Assessment of on-farm conservation of dryland agrobiodiversity and its impact on rural livelihoods in the Fertile Crescent

Published Date
December 31, 2014
Type
Journal Article
Assessment of on-farm conservation of dryland agrobiodiversity and its impact on rural livelihoods in the Fertile Crescent
Authors:
Ahmed Mazid
Kamel Shideed, Ahmed Amri

The Fertile Crescent encompasses a mega-center of diversity of crops and livestock of global importance. The
International Center for Agricultural Research in the Dry Areas (ICARDA) coordinated a 5-year regional project
funded by the Global Environment Facility to promote in situ conservation of dryland agrobiodiversity in Jordan,
Lebanon, the Palestinian Authority and Syria. The project focused on conserving landraces and wild relatives of Allium,
Vicia, Trifolium, Medicago and Lathyrus spp. and barley, wheat, lentil and dryland fruit trees (olive, prune, pear,
pistachio, almond, cherry and apricot). ICARDA and national programs assessed the status and importance of local
agrobiodiversity by surveying 570 farm households in the project target areas including the characterization of their
livelihood strategies, agrobiodiversity use and household income sources. A wealth index was created considering
human, natural, financial, physical and social assets and was used to classify households into four wealth quartiles. The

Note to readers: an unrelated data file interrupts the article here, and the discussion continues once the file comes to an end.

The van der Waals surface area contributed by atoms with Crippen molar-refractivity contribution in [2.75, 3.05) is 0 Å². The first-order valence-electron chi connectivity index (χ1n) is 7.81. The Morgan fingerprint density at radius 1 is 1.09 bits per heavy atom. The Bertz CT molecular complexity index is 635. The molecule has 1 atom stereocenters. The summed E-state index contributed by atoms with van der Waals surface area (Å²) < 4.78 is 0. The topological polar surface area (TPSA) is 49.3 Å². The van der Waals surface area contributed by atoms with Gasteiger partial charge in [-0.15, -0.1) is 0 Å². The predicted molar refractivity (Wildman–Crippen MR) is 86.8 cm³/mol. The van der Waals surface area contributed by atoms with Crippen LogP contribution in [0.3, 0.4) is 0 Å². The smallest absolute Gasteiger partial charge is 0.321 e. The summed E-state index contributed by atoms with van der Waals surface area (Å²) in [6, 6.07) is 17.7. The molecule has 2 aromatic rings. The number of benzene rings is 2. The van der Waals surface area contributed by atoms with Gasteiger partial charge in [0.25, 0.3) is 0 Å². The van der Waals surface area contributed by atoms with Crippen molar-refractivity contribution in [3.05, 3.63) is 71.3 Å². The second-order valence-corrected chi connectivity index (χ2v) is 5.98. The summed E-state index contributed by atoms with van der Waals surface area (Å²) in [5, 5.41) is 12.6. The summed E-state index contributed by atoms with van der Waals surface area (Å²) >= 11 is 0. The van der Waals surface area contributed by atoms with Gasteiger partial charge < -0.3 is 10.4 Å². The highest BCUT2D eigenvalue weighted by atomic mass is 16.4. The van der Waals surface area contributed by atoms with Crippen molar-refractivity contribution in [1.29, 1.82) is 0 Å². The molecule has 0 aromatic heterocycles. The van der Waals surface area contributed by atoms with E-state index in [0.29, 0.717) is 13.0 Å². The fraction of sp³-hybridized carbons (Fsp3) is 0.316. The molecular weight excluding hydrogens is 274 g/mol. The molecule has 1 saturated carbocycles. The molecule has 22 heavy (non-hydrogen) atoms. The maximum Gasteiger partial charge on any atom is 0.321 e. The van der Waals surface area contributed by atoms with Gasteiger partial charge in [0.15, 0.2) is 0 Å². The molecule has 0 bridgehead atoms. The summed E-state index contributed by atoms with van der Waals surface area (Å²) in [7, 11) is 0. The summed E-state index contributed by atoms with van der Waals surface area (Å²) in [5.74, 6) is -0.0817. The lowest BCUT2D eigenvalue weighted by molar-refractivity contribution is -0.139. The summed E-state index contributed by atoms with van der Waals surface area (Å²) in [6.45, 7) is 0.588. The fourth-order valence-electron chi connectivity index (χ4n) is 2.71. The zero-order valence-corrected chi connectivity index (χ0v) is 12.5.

results indicated that agriculture and agrobiodiversity continue to be important for supporting the livelihoods of poor
communities in dry and mountainous regions. The poorest households obtained their income from diverse sources
including crop production, off-farm labor and government employment. However, households in the highest wealth
grouping are mainly dependent on income from selling livestock products and live animals. They also practiced crop
production, worked off-farm and took advantage of government employment. Off-farm income was important for
livelihoods in all areas, representing 43–68% of household incomes. For all groups, fruit trees were generally more
important than field crops for income generation, mainly in mountainous areas. The finding of this study showed that all
farmers’ groups contribute greatly to on-farm conservation of landraces, with a bigger role for poor farmers in
conserving the landraces of fruit trees. Diversification of income and farming systems to include livestock, field crops and
fruit trees along with off-farm activities are contributing to the conservation of agrobiodiversity in these marginal
environments. Several opportunities for income increase and diversification through add-value activities and alternative
sources of income are demonstrated to the custodians of dryland agrobiodiversity. Their benefits can contribute to the
sustainability of agrobiodiversity conservation, provided that marketing of local products can be enhanced.

Citation:
Ahmed Mazid, Kamel Shideed, Ahmed Amri. (31/12/2014). Assessment of on-farm conservation of dryland agrobiodiversity and its impact on rural livelihoods in the Fertile Crescent. Renewable Agriculture and Food Systems, 29 (4), pp. 366-377.
Keywords:
fertile crescent
livelihood analysis
in situ conservation
dryland agrobiodiversity
landraces